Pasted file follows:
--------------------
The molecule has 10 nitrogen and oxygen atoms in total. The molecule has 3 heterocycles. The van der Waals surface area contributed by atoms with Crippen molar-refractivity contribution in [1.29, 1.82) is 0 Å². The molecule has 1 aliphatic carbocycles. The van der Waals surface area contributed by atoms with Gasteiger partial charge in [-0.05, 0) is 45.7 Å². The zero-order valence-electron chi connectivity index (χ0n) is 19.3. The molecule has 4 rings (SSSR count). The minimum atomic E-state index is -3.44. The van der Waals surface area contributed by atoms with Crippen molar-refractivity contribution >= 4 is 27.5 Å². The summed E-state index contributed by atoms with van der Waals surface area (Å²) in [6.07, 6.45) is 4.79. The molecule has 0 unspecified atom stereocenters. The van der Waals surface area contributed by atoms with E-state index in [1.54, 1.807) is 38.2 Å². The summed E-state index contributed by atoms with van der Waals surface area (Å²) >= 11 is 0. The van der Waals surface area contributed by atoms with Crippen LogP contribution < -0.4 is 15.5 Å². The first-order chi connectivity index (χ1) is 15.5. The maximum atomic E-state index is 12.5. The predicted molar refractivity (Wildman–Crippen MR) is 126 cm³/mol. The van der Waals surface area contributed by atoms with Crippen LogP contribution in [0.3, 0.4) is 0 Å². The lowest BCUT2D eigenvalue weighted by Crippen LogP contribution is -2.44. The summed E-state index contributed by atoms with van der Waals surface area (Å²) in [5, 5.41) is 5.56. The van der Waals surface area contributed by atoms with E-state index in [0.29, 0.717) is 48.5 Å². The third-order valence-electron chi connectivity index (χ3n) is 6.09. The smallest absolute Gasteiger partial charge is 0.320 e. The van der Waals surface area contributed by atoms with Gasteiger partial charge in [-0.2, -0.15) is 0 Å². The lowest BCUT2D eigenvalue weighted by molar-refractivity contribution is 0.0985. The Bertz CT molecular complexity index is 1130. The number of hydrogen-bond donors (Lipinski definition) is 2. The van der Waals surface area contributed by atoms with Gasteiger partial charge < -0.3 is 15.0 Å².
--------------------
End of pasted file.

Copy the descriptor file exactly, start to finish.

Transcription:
The molecule has 10 nitrogen and oxygen atoms in total. The molecule has 3 heterocycles. The van der Waals surface area contributed by atoms with Crippen molar-refractivity contribution in [1.29, 1.82) is 0 Å². The molecule has 1 aliphatic carbocycles. The van der Waals surface area contributed by atoms with Gasteiger partial charge in [-0.05, 0) is 45.7 Å². The zero-order valence-electron chi connectivity index (χ0n) is 19.3. The molecule has 4 rings (SSSR count). The minimum atomic E-state index is -3.44. The van der Waals surface area contributed by atoms with Crippen molar-refractivity contribution >= 4 is 27.5 Å². The summed E-state index contributed by atoms with van der Waals surface area (Å²) in [6.07, 6.45) is 4.79. The molecule has 0 unspecified atom stereocenters. The van der Waals surface area contributed by atoms with E-state index in [1.54, 1.807) is 38.2 Å². The summed E-state index contributed by atoms with van der Waals surface area (Å²) >= 11 is 0. The van der Waals surface area contributed by atoms with Crippen LogP contribution < -0.4 is 15.5 Å². The first-order chi connectivity index (χ1) is 15.5. The maximum atomic E-state index is 12.5. The predicted molar refractivity (Wildman–Crippen MR) is 126 cm³/mol. The van der Waals surface area contributed by atoms with Crippen LogP contribution in [0.3, 0.4) is 0 Å². The lowest BCUT2D eigenvalue weighted by Crippen LogP contribution is -2.44. The summed E-state index contributed by atoms with van der Waals surface area (Å²) in [5, 5.41) is 5.56. The van der Waals surface area contributed by atoms with E-state index in [0.29, 0.717) is 48.5 Å². The third-order valence-electron chi connectivity index (χ3n) is 6.09. The smallest absolute Gasteiger partial charge is 0.320 e. The van der Waals surface area contributed by atoms with Gasteiger partial charge in [-0.2, -0.15) is 0 Å². The lowest BCUT2D eigenvalue weighted by molar-refractivity contribution is 0.0985. The Bertz CT molecular complexity index is 1130. The number of hydrogen-bond donors (Lipinski definition) is 2. The van der Waals surface area contributed by atoms with Gasteiger partial charge < -0.3 is 15.0 Å².